What's in a name?

roseBack in April when Texas authorities seized children from a ranch owned by the Fundamentalist Church of Jesus Christ of Latter Day Saints, we discussed how well the media distinguished between them and the much larger Church of Jesus Christ of Latter-day Saints. As far as media coverage went, we thought reporters handled the distinction pretty well. We definitely took issue with how well they retained their objectivity with the story.

But the LDS church commissioned a survey of 1,000 Americans and found that 36 percent thought the Texas compound was part of the LDS Church or the "Mormon Church" based in Salt Lake City. According to the survey, six percent said the churches were partly related, 29 percent said the groups were not connected at all, and 29 percent weren't sure.

So the LDS decided to do a big public relations campaign and enlist religion reporters help in clarifying the distinction. Whereas Peggy Fletcher Stack of the Salt Lake Tribune ran a rather brief story, the Associated Press' Eric Gorski used the campaign as a hook to explore the issue in greater depth:

As authorities have investigated a polygamist sect in Texas, Mormon church leaders in Salt Lake City have largely stayed on the sidelines, weighing a response.

Church officials knew the sect's similar name and practice of polygamy -- part of Mormon church life until it was banned more than a century ago -- would cause people to confuse the two.

Now the Church of Jesus Christ of Latter-day Saints, better known as the Mormon church, is starting a public relations campaign that seeks a delicate balance: distinguishing itself from a small, separate group that claims some of the same history while not denigrating someone else's beliefs.

It's a sensitive issue for the Mormon church, which was persecuted in its early years. The initiative begun Thursday also details how it considers its 19th century practice of polygamy different from present-day practitioners like the Fundamentalist Church of Jesus Christ of Latter Day Saints.

"People have the right to worship as they choose, and we aren't interested in attacking someone else's beliefs," LDS church apostle Quentin Cook said in a statement. "At the same time, we have an obligation to define ourselves rather than be defined by events and incidents that have nothing to do with us."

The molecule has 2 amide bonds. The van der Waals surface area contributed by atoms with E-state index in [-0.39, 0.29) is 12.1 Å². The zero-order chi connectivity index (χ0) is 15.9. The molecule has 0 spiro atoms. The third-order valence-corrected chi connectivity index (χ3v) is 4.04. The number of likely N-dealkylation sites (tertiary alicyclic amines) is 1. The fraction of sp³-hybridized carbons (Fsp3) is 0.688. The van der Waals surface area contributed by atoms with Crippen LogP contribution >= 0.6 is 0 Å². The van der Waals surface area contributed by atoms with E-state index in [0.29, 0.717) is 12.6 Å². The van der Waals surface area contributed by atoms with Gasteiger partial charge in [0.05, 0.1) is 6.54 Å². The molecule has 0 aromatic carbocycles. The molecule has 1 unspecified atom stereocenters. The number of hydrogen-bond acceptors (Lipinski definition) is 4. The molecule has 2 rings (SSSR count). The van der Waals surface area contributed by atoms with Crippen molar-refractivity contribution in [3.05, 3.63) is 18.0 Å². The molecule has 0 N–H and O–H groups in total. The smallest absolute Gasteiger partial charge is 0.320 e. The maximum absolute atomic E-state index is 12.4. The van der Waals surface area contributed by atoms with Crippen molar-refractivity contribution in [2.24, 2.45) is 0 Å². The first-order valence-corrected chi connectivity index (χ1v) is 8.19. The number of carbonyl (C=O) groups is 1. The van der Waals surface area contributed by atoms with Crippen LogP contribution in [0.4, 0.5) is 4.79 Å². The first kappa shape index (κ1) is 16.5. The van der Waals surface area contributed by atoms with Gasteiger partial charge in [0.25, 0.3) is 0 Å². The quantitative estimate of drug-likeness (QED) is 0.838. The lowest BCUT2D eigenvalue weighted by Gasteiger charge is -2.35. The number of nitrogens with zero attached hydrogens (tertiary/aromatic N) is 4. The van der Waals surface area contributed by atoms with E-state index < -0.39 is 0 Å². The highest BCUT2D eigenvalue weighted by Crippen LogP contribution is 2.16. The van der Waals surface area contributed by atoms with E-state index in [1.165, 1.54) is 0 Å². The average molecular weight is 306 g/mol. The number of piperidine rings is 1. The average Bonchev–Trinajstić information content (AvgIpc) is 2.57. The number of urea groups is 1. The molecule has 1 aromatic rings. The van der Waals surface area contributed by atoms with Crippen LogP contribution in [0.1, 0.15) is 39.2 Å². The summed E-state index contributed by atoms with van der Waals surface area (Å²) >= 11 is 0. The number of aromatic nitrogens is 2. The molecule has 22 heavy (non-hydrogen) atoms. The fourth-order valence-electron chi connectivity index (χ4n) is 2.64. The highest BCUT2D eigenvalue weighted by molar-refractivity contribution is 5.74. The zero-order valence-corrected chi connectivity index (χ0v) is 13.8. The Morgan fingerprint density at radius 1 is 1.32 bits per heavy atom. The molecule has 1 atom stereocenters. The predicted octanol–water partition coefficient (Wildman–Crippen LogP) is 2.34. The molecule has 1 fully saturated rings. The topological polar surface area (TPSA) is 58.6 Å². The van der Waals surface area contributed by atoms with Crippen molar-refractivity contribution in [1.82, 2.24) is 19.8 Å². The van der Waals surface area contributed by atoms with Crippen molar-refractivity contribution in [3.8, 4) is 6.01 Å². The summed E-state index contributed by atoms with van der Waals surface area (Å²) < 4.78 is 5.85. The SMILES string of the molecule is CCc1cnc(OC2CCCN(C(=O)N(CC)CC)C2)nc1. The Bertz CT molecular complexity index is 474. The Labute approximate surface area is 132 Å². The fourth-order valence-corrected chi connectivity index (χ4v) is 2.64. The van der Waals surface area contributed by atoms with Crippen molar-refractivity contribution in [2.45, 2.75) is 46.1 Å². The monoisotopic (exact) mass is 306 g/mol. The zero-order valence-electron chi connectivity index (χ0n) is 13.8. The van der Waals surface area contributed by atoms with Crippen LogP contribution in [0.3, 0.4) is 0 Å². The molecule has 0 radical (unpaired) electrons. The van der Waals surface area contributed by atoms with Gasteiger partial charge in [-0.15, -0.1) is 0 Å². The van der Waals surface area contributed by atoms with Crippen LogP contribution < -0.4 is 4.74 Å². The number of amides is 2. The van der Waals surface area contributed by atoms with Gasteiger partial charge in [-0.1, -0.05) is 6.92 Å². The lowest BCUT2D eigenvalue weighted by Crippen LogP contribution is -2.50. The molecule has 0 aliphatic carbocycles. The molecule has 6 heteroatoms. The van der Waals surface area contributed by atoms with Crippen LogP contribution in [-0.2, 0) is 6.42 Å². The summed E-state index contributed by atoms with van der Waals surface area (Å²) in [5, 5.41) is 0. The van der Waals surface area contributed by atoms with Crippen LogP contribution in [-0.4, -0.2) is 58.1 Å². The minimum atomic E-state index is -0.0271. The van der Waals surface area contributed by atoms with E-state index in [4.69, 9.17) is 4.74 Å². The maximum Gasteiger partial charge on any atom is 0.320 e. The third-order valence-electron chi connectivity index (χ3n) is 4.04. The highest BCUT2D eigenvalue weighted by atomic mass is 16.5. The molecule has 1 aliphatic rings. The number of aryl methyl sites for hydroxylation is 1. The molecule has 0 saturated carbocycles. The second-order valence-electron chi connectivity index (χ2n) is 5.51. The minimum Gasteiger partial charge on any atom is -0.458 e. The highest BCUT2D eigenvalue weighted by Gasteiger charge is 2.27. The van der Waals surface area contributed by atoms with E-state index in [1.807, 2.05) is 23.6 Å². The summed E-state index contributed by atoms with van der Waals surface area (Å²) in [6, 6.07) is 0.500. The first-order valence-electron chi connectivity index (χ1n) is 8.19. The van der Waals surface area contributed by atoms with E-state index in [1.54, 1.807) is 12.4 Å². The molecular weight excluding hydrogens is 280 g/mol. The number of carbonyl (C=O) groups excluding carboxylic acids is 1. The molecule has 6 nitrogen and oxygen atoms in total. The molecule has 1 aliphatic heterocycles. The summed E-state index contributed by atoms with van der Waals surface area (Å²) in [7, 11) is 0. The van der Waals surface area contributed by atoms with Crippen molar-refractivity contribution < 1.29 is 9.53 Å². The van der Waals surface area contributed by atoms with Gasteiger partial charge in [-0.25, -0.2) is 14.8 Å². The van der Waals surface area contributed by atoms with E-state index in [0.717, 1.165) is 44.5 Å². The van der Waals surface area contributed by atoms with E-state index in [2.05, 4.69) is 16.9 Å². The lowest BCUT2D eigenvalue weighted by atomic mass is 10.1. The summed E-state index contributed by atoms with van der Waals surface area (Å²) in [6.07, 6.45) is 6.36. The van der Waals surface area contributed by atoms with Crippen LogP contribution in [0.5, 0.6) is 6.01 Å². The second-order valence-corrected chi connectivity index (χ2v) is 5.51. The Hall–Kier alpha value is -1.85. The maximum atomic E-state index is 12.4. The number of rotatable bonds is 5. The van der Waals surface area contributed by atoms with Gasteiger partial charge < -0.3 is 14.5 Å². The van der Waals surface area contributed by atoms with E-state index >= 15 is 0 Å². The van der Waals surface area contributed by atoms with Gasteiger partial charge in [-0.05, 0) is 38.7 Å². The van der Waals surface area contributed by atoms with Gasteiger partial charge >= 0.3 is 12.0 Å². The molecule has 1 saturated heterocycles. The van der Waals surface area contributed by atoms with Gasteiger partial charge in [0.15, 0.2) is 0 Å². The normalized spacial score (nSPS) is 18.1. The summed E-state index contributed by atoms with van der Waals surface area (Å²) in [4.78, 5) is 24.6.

"Mormons," he said, "have nothing whatsoever to do with this polygamous sect in Texas."

I love the way that Gorski really makes the most out of each word. There is rarely an unnecessary clause in his prose. The middle of the story gives a ton of specifics -- the LDS took no stance on the April raid of the FLDS compound in Texas or subsequent battles. Gorski explains why the campaign was launched and how it centers around videos on the LDS web site that aim to demonstrate that church members are like anyone else in the community.

He also explains how the church aims to explain its former practice of polygamy relative to the FLDS' current practice of polygamy. He gives the specifics of the public relations campaign, such as an article that emphasizes that most polygamous marriages involved just two wives and that Mormon women in the 19th century could choose whether to marry and could leave their polygamous marriages. He notes a few things that were left out, such as the fact that church founder Joseph Smith had at least 28 wives, some as young as 14 and that his successor Brigham Young married at least 20 women. But he gets a response from LDS Apostle Cook about why comparisons of FLDS prophet Warren Jeffs to the early Mormon church prophets are unfair. There's no "gotcha" in the reporting.

In addition to another religious scholar, Gorski speaks with historian Jan Shipps, who is a highly-regarded non-Mormon scholar of the Latter Day Saint movement: vaseroses

Although the Mormon church distances itself from polygamist groups like the FLDS, the groups are not unrelated, said Jan Shipps, a historian who specializes in Mormonism. They share common roots, call themselves Mormon and recognize Joseph Smith as a prophet, she said.

"You can see why the (LDS) church is doing its best to draw a line between the two," she said. "The problem is that by drawing the line, they don't recognize the shared history both accept."

Shipps said it's accurate to call sects like the FLDS "fundamentalist Mormons" because she, and other scholars, considers Mormonism a new religious tradition with several expressions.

The LDS church, which considers itself Christian, sees it differently.

As part of the new initiative to set itself apart from polygamist groups, the church's general counsel, Lance Wickman, wrote a letter to media executives this week urging sensitivity in coverage and asking that the term "fundamentalist Mormon" not be used.

"Decades ago, the founders of that sect rejected the doctrines of The Church of Jesus Christ of Latter-day Saints, were excommunicated," he wrote, "and then started their own religion."

I love how straightforward Gorski is. He doesn't come down one way or the other, even if he gives the LDS official the last word. His story from beginning to end shows the most important point: the LDS church seeks to distance itself from the FLDS. But he also shows that the church's goal of getting journalists to refrain from calling the FLDS "fundamentalist Mormons" is not universally shared. The one thing that would have been nice to have included in this story is some perspective from the FLDS themselves. What do they think of the LDS public relations campaign? It would also have been nice to find out what the LDS think the group should be called. All I could find on the LDS site was the not-so-specific "polygamist sect in Texas" and the clunky "the polygamous group in Texas that calls itself the FLDS," neither of which are probably going to catch on at copydesks.

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